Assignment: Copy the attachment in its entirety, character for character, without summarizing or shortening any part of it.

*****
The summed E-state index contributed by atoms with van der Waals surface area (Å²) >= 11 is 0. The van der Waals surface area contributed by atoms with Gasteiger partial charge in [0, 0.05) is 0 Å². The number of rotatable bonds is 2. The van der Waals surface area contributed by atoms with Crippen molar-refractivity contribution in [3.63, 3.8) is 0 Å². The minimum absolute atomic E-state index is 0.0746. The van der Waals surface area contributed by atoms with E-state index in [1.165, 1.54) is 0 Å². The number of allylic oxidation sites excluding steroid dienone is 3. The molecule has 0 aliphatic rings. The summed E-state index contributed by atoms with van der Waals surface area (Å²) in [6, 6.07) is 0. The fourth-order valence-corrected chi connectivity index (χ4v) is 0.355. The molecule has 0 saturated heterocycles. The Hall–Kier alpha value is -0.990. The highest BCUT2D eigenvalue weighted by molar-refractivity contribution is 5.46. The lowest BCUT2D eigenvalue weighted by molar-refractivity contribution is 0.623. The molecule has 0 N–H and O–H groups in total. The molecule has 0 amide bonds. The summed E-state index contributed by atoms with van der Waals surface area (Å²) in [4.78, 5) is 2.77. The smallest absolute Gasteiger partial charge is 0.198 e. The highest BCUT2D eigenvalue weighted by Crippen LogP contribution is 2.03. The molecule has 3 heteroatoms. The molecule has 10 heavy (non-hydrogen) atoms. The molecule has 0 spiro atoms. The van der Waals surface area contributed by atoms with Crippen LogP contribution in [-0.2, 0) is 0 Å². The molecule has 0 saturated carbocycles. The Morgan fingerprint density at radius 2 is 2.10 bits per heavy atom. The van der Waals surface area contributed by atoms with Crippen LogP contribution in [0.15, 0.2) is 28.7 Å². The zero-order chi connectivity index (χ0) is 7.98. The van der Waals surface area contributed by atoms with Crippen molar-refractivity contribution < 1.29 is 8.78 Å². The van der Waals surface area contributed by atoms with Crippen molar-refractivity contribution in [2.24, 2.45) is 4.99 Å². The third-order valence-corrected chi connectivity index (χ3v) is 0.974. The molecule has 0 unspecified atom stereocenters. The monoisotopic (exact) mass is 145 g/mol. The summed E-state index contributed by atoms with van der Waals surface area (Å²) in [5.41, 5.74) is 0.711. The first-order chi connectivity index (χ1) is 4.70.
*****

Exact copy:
The summed E-state index contributed by atoms with van der Waals surface area (Å²) >= 11 is 0. The van der Waals surface area contributed by atoms with Gasteiger partial charge in [0, 0.05) is 0 Å². The number of rotatable bonds is 2. The van der Waals surface area contributed by atoms with Crippen molar-refractivity contribution in [3.63, 3.8) is 0 Å². The minimum absolute atomic E-state index is 0.0746. The van der Waals surface area contributed by atoms with E-state index in [1.165, 1.54) is 0 Å². The number of allylic oxidation sites excluding steroid dienone is 3. The molecule has 0 aliphatic rings. The summed E-state index contributed by atoms with van der Waals surface area (Å²) in [6, 6.07) is 0. The fourth-order valence-corrected chi connectivity index (χ4v) is 0.355. The molecule has 0 saturated heterocycles. The Hall–Kier alpha value is -0.990. The highest BCUT2D eigenvalue weighted by molar-refractivity contribution is 5.46. The lowest BCUT2D eigenvalue weighted by molar-refractivity contribution is 0.623. The molecule has 0 N–H and O–H groups in total. The molecule has 0 amide bonds. The summed E-state index contributed by atoms with van der Waals surface area (Å²) in [4.78, 5) is 2.77. The smallest absolute Gasteiger partial charge is 0.198 e. The highest BCUT2D eigenvalue weighted by Crippen LogP contribution is 2.03. The molecule has 3 heteroatoms. The molecule has 10 heavy (non-hydrogen) atoms. The molecule has 0 spiro atoms. The van der Waals surface area contributed by atoms with Crippen LogP contribution in [-0.2, 0) is 0 Å². The molecule has 0 saturated carbocycles. The Morgan fingerprint density at radius 2 is 2.10 bits per heavy atom. The van der Waals surface area contributed by atoms with Crippen LogP contribution in [0.15, 0.2) is 28.7 Å². The zero-order chi connectivity index (χ0) is 7.98. The van der Waals surface area contributed by atoms with Crippen molar-refractivity contribution < 1.29 is 8.78 Å². The van der Waals surface area contributed by atoms with Crippen molar-refractivity contribution in [2.24, 2.45) is 4.99 Å². The third-order valence-corrected chi connectivity index (χ3v) is 0.974. The molecule has 0 unspecified atom stereocenters. The monoisotopic (exact) mass is 145 g/mol. The summed E-state index contributed by atoms with van der Waals surface area (Å²) in [5.41, 5.74) is 0.711. The first-order chi connectivity index (χ1) is 4.70.